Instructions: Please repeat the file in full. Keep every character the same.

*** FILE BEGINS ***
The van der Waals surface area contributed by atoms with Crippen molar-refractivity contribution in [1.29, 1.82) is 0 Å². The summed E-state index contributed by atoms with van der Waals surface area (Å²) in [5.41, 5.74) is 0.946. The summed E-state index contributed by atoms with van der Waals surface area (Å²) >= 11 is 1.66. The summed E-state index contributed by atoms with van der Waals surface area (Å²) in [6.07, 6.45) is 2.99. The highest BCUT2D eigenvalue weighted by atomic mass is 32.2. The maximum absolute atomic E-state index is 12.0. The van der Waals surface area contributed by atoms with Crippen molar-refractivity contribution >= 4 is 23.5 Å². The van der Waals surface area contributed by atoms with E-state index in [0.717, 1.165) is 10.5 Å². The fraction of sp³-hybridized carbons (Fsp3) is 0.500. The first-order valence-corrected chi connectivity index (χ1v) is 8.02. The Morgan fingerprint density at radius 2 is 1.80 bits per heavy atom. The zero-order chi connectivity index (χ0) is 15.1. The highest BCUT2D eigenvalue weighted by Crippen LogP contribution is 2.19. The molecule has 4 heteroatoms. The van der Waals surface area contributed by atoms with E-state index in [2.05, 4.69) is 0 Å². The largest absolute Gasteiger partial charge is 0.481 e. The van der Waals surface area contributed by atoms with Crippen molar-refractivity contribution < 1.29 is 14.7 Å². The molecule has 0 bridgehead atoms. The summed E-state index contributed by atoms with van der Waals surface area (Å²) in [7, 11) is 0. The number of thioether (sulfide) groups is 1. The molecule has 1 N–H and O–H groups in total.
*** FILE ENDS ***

The van der Waals surface area contributed by atoms with Crippen molar-refractivity contribution in [1.29, 1.82) is 0 Å². The summed E-state index contributed by atoms with van der Waals surface area (Å²) in [5.41, 5.74) is 0.946. The summed E-state index contributed by atoms with van der Waals surface area (Å²) >= 11 is 1.66. The summed E-state index contributed by atoms with van der Waals surface area (Å²) in [6.07, 6.45) is 2.99. The highest BCUT2D eigenvalue weighted by atomic mass is 32.2. The maximum absolute atomic E-state index is 12.0. The van der Waals surface area contributed by atoms with Crippen molar-refractivity contribution >= 4 is 23.5 Å². The van der Waals surface area contributed by atoms with E-state index in [0.717, 1.165) is 10.5 Å². The fraction of sp³-hybridized carbons (Fsp3) is 0.500. The first-order valence-corrected chi connectivity index (χ1v) is 8.02. The Morgan fingerprint density at radius 2 is 1.80 bits per heavy atom. The zero-order chi connectivity index (χ0) is 15.1. The highest BCUT2D eigenvalue weighted by Crippen LogP contribution is 2.19. The molecule has 4 heteroatoms. The van der Waals surface area contributed by atoms with E-state index in [2.05, 4.69) is 0 Å². The largest absolute Gasteiger partial charge is 0.481 e. The van der Waals surface area contributed by atoms with Crippen molar-refractivity contribution < 1.29 is 14.7 Å². The molecule has 0 bridgehead atoms. The summed E-state index contributed by atoms with van der Waals surface area (Å²) in [7, 11) is 0. The number of thioether (sulfide) groups is 1. The molecule has 1 N–H and O–H groups in total.